Near the center of the book is the examination of how the two adulterers deal with the aftermath of their actions. Hester is publicly shamed and exposed, which is painful, but she is able to bear up under her suffering. Eventually she even gains the respect of many of the townspeople who at first scorned her. Meanwhile, Dimmesdale is publicly celebrated as a wonderful and sacrificial minister, while he is tormented by his internal guilt and shame. As the story plays out, Hawthorne seems to be saying that hidden shame is more destructive than public shame.
During the story, Roger Chillingworth, Hester's husband, who keeps his identity hidden, finds out the truth about Dimmesdale. When he finds out the information, he chooses to exact revenge by tormenting the minister in the worst way that he can imagine. To our surprise, he does not publicly expose him. Instead, he works to keep him in the prison of his own secret guilt and shame. The plan works powerfully, as Dimmesdale finds himself physically and mentally suffering from the oppression of his secret.
As the book draws to its conclusion, Hester and Dimmesdale hatch a plan to run away and start a new life. Everything seems to be coming together and it appears that they will secure their happiness by escaping from the presence of those who magnify their guilt. But Chillingworth finds out about it and plans to join them on their secret journey. Dimmesdale despairs when he realizes that, no matter where he turns, he will be tormented by his accuser.
And that is what Chillingworth is: An accuser. He stands by, consistently reminding the reverend of his secret sin and hypocrisy. Dimmesdale can find no way to gain freedom from the satanic condemnation of this vengeful man.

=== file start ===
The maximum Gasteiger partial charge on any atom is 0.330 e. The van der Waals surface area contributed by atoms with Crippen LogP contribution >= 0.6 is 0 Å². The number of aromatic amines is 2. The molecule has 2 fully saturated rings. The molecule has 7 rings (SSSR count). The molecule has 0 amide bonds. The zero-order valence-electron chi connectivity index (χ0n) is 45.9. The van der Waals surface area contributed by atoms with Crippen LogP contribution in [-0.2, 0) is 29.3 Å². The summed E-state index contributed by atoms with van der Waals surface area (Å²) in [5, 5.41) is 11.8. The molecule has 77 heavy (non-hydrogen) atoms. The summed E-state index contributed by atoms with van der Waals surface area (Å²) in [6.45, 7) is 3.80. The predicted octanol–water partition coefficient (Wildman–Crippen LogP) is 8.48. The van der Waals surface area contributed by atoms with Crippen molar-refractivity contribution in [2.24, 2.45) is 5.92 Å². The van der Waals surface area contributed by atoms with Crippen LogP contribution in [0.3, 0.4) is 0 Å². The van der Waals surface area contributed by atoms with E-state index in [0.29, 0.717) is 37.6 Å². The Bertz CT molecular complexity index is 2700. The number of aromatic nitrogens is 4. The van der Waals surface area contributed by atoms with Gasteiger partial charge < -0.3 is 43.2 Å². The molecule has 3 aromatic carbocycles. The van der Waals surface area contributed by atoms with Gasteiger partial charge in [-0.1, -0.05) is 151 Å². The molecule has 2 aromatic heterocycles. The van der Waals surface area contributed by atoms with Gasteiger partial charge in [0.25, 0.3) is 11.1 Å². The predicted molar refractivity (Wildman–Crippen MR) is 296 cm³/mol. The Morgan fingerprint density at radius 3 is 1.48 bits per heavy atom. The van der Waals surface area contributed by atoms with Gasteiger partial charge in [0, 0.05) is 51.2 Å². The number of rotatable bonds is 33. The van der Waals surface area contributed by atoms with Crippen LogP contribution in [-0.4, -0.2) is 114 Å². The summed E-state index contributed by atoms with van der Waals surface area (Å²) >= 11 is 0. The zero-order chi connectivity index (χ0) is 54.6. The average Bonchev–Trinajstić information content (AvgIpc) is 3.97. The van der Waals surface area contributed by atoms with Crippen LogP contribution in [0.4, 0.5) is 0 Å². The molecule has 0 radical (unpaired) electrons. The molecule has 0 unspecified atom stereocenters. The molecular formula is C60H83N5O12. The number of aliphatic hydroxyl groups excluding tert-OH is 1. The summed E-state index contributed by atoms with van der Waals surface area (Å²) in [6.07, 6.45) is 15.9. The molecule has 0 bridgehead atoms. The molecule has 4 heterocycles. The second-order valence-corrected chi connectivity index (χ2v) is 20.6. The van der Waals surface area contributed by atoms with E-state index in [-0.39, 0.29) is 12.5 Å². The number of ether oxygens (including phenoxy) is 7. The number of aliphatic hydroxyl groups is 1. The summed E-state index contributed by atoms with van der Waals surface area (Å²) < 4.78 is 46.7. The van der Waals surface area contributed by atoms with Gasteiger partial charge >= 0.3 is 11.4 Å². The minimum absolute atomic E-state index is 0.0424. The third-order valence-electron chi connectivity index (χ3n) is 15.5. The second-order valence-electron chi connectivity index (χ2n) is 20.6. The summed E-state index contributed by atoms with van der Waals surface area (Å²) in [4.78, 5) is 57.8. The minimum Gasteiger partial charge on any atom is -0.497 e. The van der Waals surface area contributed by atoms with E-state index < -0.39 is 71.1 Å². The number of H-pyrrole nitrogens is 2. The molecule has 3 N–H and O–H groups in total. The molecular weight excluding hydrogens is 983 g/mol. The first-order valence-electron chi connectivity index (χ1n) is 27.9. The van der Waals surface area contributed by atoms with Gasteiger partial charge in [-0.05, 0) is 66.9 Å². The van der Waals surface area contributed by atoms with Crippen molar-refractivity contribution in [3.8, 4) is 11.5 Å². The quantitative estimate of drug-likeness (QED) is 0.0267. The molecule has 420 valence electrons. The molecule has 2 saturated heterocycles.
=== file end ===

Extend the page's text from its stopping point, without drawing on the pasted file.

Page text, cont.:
Chillingworth comes to embody Satan, the accuser of humanity. And it is interesting to see the accuser bring private condemnation, while, at the same time, seeking to keep his victim from being publicly exposed.
In the powerful conclusion to the story, Dimmesdale finally reveals his shame and publicly confesses his sin. He confesses on the scaffold, where Hester previously experiences public shame. When Chillingworth sees that the reverend is about to confess, here is what he says:
"Hadst thou sought the whole earth over, there was no one place so secret--so high nor lowly place, where thou couldst escape me--save on this very scaffold."
And when Dimmesdale finishes his confession, Hawthorne writes this:
Old Roger Chillingworth knelt down beside him, with a blank, dull countenance, out of which the life seemed to have departed. "Thou hast escaped me!" he repeated more than once. "Thou hast escaped me!"
Dimmesdale could only escape his accuser by confessing his sin and, thus, breaking the power of his accuser. Hawthorne goes on to tell us that Chillingworth was so sapped of power that he died within the year.
Throughout the book it is haunting to watch both the mercenary nature and the cunning strategy of Chillingworth, the accuser. In Ephesians 6 and 2 Corinthians 10, the Apostle Paul speaks about our enemy, the devil, having schemes. He has strategies. He is both cunning and mercenary in his quest to kill and steal and destroy (John 10:9-10).
And, which would the accuser rather have? For our embarrassing sins to be publicly exposed, or for us to successfully keep them secret and have only to deal with inner shame? Both the Bible and our personal experience would lead us to believe that he wants the latter. He wants to keep us imprisoned by our secret sins. Then he can condemn us privately, while bringing extra condemnation for our hypocrisy while we seem to get off the hook, without public consequences.
But Satan's power is broken when we confess not only to God, but to one another. As long as it is private, his power to condemn is magnified. When our sin is exposed, his ability to bring shame and fear have all but been exhausted. This must be the reason why Scripture not only calls us to confess our sins to God (1 John 1:9-10), but also to one another (James 5:16).
We are afraid to do this. It seems like things will get worse if we talk to a brother or sister in Christ about our shameful struggles and failures. Instead, the enemy of our souls, the accuser, will only be left to repeat the defeated words of Chillingworth, "Thou hast escaped me! Thou hast escaped me!"

Wednesday, July 11, 2012

Failed Experiments in Removing Evil

Almost immediately before he lost his mind, M. Night Shyamalan made a movie called The Village. The story revolved around a cloistered community of people who had experienced such pain as a result of human evil that they had looked to remove themselves from society.
The movie was not great, but the theme and the message were great.